Did CSOonline's 7 deadly sins of cloud computing story lack enlightenment?
One well-respected cloud security figure —Christopher Hoff, Chief Architect for Security at Juniper Networks—tweeted a response to the story, saying "Reading stuff like this sucks my will to live."
We asked Hoff to elaborate. It appears that the cardinal offense was castigating the innocent together with the guilty, when many organizations already refrain from committing the seven cloud mistakes the feature calls out.
But, how do we separate the innocent from the guilty? According to Hoff, the innocent include any number of well-initiated CSOs, CISOs, and CIOs at large enterprises, while the guilty are almost certainly among the scrappy-if-under-resourced SMEs / SMBs and start-ups. Read on as CSO magazine explores Christofer Hoff's analysis of the "7 deadly sins" story's targeting and audience—and what to do better next time.
Wait a Minute—Who's Doing This Stuff?
In a recent conversation with CSO magazine, Hoff argued the need to clarify the real audience for basic cloud security information.
"A CIO of a Fortune 500 company—and I will pick any one of the twenty I have spoken to in the last three months—would probably be offended by the notion that you are making them seem like they don't do their job," says Hoff. Hoff makes a respectable three-part argument for why the article offends large enterprise C-levels, based in part on why they are unlikely to commit the seven sins to begin with.
[Also read 5 more key cloud security issues]
First, according to Hoff, every one of the sins can be applied in generic logic to any case where a security C-level is outsourcing any new service or bringing any new disruption in technology online.
"A CIO of a Fortune 500 company—and I will pick any one of the twenty I have spoken to in the last three months—would probably be offended by the notion that you are making them seem like they don't do their job."
Christofer Hoff, Chief Architect, Security, Juniper Networks
"There is nothing particularly unique about the difference between ASP [and] SaaS from a security perspective that we haven't dealt with iteratively every time we've had an inflection point in compute," Hoff says. So, by the time an IT or security leader reaches C-level status at a large enterprise, he has already learned to apply the same logic elsewhere, and thus has the drop on those seven deadly sins.
Second in Hoff's argument is the premise that the amount of written advice, guidance, and enumeration of these issues and others like them is already extensive. The Cloud Security Alliance (CSA), which Hoff participates in, put together a cloud security guidance covering three major areas including architecting the cloud, using the cloud, and governing the cloud.
"There are 13 categories [within those areas] in the CSA Guidance that go into in-depth detail," says Hoff. The first chapter of the guidance about architecture summarizes what is the same, and what is different, in the cloud as well as what a C-level leaders should anticipate from a security perspective and a compliance perspective.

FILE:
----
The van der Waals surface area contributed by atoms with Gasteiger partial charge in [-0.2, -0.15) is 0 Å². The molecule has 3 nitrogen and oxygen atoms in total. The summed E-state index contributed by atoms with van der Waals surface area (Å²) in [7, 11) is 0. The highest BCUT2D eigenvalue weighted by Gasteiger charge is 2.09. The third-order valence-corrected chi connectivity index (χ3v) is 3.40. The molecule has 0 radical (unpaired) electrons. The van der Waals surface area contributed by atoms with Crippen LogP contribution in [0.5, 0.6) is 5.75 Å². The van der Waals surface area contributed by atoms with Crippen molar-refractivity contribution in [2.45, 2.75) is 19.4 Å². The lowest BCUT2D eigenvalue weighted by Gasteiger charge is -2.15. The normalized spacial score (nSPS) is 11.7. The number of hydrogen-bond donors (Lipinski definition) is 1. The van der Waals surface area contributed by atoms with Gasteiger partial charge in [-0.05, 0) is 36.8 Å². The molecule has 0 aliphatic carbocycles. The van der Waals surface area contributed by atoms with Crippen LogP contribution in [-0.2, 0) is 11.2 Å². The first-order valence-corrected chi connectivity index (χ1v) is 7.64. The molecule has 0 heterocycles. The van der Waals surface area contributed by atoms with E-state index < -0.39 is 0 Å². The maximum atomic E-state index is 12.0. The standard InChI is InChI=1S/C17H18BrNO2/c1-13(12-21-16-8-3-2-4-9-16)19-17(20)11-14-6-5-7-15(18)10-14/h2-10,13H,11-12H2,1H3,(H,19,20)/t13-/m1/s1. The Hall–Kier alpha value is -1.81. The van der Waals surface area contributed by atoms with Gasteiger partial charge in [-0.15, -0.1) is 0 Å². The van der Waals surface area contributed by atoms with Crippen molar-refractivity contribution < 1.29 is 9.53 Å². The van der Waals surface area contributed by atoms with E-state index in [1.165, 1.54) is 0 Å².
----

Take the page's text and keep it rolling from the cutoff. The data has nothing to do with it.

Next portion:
So, in summary, Hoff adds, these first two points suggest what is tiresome about the seven deadly sins article: This logic is already apparent in IT in general, and the industry has done a lot of writing on the subject.
Now the third premise. "When we look at why we are still required to bring this up over and over again," Hoff explains, "it is [because] we tend to generalize. Your article talks about CXOs and kind of almost indicts [them] as a group ... and not just your article, but lots of them, right?"
If there is a segment with members who could benefit from the seven deadly sins feature, Hoff continues, it's the SME / SMB market. "Where your article rings true and is probably more realistic is with the smaller enterprise that doesn't actually have a CIO or a formal, rigorous [security planning] process. They listen to stories and hype and take [them] at face value and they make make those mistakes because they don't have the process, the bandwidth, and the expertise" to avoid them, says Hoff.
Go Forth and Stop Doing That
Rather than the generalization, Hoff would like to see some specificity broken down by market segments.
"If I take survey studies based on market segments of SMBs / SMEs or startups vs. established enterprises, how do they map against these concerns, these seven sins?" Hoff asks. Which market segments are making these cloud mistakes? Does each cloud sin really have the same potential outcome—the same risk associated with it based on the types of applications, activity, intellectual property, and business impact it may generate—in each market segment?
"So, say I am a Mom & Pop plumbing supply store," Hoff says by way of illustration. Hoff's store balances its risk and exposure against the seven deadly sins. In this scenario it will cost the store $25 a month, plus associated risks, for a service that it would otherwise have to spend thousands of dollars on to properly administer and buy the right hardware (and everything else). "Your sins are irrelevant to me. I am going to commit every single one of them and 200 more," Hoff says, laughing.
"Now, if I am an enterprise, it is a different story," Hoff continues. There is more complexity; the enterprise is more highly regulated. It has different priorities, different assets to protect, and the customer base is different.
"Here is the thing of interest," Hoff summarizes: "Tell me what I can do as measured against the target market. You say, hey, you shouldn't sign up a cloud solution product without going through IT security enrollment. But what if I do? What does that mean? What are the potential outcomes?" Do likewise for all the sins.